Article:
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Being Mentored:
Could a Mentor Help You Focus on
What You Care About?

Leslie Godwin, MFCC

Joan, a Human Resources Director, enjoys certain aspects of her job, like helping new hires feel comfortable and coaching employees to take on new challenges like learning leadership skills.  But there are things that make her job quite stressful.  She's often asked to settle employee disputes, and she coordinates her company's legal team when an employee sues.

Joan would like to learn how to better handle the stressful aspects of her job, and she'd like to focus more on the parts she finds most interesting and rewarding.

Eliza is just out of college and new to full-time work.  She has a job that she enjoys but doesn't know what her career path will be yet.

Eliza would like to learn how to approach her career so it works for her and still allows her to figure out what she wants to be when she grows up.

These women are at very different places in their careers.  Yet they each could benefit greatly from having the right mentor.


A mentor is someone who has some or all of the following qualities:

  • The ability to see your situation as an outside observer, and who won't get overwhelmed by what overwhelms you
  • Some wisdom, not just intelligence and experience
  • The desire to be of service
  • The ability to tell you what you need to hear, not what you want to hear
  • May have experience or contacts in your field
  • MOST IMPORTANTLY: lives based on their values, and has values you respect


Joan needs some perspective on the stressful parts of her job.  The right mentor could help her:

  • Develop a different approach to handling the stressful lawsuits and dispute-resolution
  • Decide if she should restructure her position, and help her strategize how to present her ideas to her boss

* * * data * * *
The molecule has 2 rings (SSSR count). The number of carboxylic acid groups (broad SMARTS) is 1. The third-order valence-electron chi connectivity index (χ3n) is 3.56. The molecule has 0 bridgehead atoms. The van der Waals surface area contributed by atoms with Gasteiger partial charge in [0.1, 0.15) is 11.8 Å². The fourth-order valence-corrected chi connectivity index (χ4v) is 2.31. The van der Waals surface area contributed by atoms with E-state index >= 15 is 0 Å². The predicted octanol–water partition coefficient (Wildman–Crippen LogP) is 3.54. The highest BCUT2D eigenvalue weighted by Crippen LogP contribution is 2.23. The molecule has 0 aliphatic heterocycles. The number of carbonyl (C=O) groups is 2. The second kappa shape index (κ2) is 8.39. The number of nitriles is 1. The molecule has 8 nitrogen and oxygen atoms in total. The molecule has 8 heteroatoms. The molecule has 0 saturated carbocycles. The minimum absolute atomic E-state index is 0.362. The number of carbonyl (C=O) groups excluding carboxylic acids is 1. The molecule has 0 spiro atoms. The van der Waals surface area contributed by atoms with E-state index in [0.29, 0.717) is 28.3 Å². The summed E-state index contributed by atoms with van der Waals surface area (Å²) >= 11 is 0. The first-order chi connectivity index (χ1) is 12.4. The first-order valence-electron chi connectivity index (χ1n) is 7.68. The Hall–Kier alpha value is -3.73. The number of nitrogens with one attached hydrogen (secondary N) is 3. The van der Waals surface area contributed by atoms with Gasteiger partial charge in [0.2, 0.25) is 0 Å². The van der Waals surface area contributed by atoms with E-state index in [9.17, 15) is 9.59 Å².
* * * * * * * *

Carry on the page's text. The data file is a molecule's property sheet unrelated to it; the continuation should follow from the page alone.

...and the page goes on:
• Help her further develop her skills in the areas she enjoys
  • Keep her in touch with her own values so she spends her time and energy on what is important to her, not just on work


Eliza needs help finding her career and life path.  The right mentor could help her:

  • Define and clarify her values
  • Clarify who she really is as opposed to what her parents, teachers, and culture assume or hope she'll become
  • Think through whether she'll want children someday and how that will affect her career path
  • Offer her encouragement to be honest with herself and others as she finds out who she really is (in her essence vs. on the surface)


A Mentor May Be A:


A Mentor is Not A:

ATM machine or loan officer
Legal counselor
Usually not a friend (in order to stay most objective and tell you the truth!)

You may already have a mentor in your field.  Someone that can help you see where to avoid business problems before they start.  Or someone who will listen to your "pro and con list" when you're making business/career decisions.

But you may not realize that a mentor can help you stick to your values, or grow your business/career in a way that lets you have a life outside of work.  If you choose a mentor that has values you respect, and lives by those values, this opens up the possibilities of the relationship to offer you more than just practical business/career advice. 

One of my mentors always listened very carefully when I'd present my situation, and didn't rush to give the first piece of advice that came to mind, as I used to do.  His thoughtful way of listening made me feel that my dilemma was worthy of his time, and it was a lesson in weighing my reactions instead of "thinking out loud."  This may not be something you are concerned about.  We all have our blind spots, and our strengths come with downsides.  This was one of my strengths that came with a downside.  I am able to respond quickly to most questions, and that makes me good at responding articulately at the 'Q&A' part of a workshop, and when I give feedback in a consulting session.  But I needed to slow down and think more deliberately, rather than just react.